The Convention on Biological Diversity (CBD), which was also finalised at the Earth Summit and which has now been ratified by some 174 countries, also makes provisions relevant to indigenous peoples. Article 8(j) obliges States that are party to the convention 'as far as possible and as appropriate',
Subject to its national legislation, [to] respect, preserve and maintain knowledge, innovations and practices of indigenous and local communities embodying traditional lifestyles relevant for the conservation and sustainable use of biological resources ...
Similarly, with reference to in situ conservation practices, Article 10(c) obliges States, 'as far as possible and as appropriate', to
protect and encourage customary use of biological resources in accordance with traditional cultural practices that are compatible with conservation or sustainable use requirements.
The Convention Concerning the Protection of the World Cultural and Natural Heritage states that one of the intentions of listing areas of outstanding value for natural and cultural heritage as 'World Heritage Sites' is to ensure that they are managed and protected to the highest international standards.
Paragraph 14 of the Operational Guidelines for the Implementation of the World Heritage Convention notes: 'Participation of local people in the nomination process is essential to make them feel a shared responsibility with the State Party in the maintenance of the site'. In evaluating the inclusion of any area in the World Heritage Sites list, UNESCO and its partner agencies are required to assess the management plan for the area and ensure there is clarity about the ownership and legal status of the property being proposed, in accordance with paragraphs 21 and 64 (4a, b) of the Operational Guidelines for the Implementation of the World Heritage Convention. UNESCO has also clearly recognised that secure access to land is not only vital to indigenous peoples' subsistence but also to the maintenance of their spiritual existence and is a mainstay of their view of the world. Indigenous peoples thus have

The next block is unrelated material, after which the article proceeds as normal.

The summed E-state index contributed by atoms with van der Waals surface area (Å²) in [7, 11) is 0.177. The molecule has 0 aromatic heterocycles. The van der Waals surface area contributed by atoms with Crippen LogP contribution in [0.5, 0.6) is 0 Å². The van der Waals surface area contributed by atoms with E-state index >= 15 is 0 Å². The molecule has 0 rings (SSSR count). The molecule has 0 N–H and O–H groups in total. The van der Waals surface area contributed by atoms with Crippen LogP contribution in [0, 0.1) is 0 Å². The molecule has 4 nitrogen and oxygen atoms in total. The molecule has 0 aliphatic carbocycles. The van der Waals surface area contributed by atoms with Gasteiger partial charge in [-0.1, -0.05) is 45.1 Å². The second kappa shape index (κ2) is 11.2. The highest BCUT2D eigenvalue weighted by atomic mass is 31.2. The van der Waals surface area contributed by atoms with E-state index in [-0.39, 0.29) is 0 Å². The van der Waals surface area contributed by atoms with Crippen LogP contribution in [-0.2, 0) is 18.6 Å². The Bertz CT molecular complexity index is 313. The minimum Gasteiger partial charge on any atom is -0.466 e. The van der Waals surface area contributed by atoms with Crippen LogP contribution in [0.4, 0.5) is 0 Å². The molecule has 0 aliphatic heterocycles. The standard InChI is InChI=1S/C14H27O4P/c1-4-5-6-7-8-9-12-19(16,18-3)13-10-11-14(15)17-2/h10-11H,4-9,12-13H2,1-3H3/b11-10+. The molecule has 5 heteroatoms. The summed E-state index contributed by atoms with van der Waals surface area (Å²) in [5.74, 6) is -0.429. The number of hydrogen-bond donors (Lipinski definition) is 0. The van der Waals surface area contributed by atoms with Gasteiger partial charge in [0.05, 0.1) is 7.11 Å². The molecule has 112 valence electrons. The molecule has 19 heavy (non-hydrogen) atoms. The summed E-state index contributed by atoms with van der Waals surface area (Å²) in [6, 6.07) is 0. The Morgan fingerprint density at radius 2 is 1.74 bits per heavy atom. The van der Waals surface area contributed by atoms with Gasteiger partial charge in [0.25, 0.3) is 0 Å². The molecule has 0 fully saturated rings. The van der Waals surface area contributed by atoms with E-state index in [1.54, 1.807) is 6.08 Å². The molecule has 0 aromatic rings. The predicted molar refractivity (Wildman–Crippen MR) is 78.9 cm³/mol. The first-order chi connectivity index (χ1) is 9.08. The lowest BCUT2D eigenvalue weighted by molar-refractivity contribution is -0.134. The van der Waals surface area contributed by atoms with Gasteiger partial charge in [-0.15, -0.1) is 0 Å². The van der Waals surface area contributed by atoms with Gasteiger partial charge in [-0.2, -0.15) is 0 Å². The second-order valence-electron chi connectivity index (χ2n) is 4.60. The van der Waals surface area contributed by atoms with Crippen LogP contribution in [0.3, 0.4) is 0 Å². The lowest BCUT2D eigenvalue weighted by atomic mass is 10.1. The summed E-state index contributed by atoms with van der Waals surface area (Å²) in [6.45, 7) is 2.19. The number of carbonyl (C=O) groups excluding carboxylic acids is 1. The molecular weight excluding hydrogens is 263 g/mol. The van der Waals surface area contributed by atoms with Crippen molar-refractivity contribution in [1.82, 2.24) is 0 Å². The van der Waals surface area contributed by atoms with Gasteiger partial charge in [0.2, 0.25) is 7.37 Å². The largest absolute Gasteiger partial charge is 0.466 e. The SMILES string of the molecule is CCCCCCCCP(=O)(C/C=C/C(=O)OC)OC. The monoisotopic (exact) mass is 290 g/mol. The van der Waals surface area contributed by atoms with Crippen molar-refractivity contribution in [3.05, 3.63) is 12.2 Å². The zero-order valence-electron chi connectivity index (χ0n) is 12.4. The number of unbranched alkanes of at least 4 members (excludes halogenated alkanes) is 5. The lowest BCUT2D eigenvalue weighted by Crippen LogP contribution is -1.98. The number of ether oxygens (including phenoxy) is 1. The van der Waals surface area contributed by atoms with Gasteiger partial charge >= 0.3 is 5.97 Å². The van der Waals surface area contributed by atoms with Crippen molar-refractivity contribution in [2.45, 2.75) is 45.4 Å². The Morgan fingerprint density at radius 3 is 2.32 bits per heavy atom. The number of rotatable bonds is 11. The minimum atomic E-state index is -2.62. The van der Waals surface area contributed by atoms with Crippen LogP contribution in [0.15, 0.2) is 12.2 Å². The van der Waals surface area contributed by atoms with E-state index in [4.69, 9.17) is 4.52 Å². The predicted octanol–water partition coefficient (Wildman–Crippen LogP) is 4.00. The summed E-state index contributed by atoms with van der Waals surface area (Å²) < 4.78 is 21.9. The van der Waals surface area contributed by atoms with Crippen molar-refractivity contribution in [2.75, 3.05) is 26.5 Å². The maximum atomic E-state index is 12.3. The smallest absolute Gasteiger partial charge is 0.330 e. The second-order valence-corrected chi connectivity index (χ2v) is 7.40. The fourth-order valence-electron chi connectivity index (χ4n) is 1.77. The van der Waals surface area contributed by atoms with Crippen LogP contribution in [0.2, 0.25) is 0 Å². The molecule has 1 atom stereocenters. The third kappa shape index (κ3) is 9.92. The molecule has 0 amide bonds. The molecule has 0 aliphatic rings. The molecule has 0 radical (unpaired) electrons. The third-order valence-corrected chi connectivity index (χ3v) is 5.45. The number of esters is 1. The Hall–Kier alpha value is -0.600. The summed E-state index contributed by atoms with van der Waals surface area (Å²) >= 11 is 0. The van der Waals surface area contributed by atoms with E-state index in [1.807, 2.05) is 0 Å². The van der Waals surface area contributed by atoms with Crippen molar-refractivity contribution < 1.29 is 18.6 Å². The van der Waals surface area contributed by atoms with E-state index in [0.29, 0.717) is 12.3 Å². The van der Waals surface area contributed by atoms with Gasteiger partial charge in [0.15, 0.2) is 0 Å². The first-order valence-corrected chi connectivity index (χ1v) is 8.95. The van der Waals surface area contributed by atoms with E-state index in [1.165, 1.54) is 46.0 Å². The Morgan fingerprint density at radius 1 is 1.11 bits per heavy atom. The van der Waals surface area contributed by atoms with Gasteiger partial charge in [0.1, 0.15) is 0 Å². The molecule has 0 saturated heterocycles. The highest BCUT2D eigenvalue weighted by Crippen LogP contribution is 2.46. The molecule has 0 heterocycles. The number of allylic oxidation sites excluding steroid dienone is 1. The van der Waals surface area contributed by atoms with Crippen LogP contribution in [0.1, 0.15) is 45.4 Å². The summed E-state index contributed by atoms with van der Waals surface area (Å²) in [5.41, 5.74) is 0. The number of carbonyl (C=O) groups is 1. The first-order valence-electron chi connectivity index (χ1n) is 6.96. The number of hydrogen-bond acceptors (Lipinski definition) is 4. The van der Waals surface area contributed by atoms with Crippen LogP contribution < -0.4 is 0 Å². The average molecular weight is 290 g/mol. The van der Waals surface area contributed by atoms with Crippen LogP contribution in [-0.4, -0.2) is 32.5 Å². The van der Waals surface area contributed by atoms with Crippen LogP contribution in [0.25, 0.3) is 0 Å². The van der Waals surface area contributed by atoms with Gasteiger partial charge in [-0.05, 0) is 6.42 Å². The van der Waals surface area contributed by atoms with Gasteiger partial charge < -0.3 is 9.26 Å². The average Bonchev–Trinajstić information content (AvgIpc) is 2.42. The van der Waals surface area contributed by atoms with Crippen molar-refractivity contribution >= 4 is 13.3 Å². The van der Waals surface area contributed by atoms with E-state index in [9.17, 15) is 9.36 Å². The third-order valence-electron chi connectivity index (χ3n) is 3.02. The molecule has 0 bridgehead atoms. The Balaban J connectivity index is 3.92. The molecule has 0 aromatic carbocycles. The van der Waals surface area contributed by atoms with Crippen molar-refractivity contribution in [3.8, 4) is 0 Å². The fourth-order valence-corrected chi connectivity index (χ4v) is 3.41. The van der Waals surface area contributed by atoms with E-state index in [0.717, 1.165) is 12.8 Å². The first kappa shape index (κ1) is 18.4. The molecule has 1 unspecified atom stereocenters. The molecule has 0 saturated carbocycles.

a natural and inalienable right to the territories that they possess as well as the right to recover the land taken away from them. This implies the right to the natural and cultural heritage that this territory contains and the right to determine freely how it will be used and exploited. (6)
Just which peoples actually enjoy all these rights remains disputed. After thirteen years listening to and analysing testimony from indigenous peoples from all around the world, the Chairperson of the United Nations Working Group on Indigenous Populations concluded in 1996: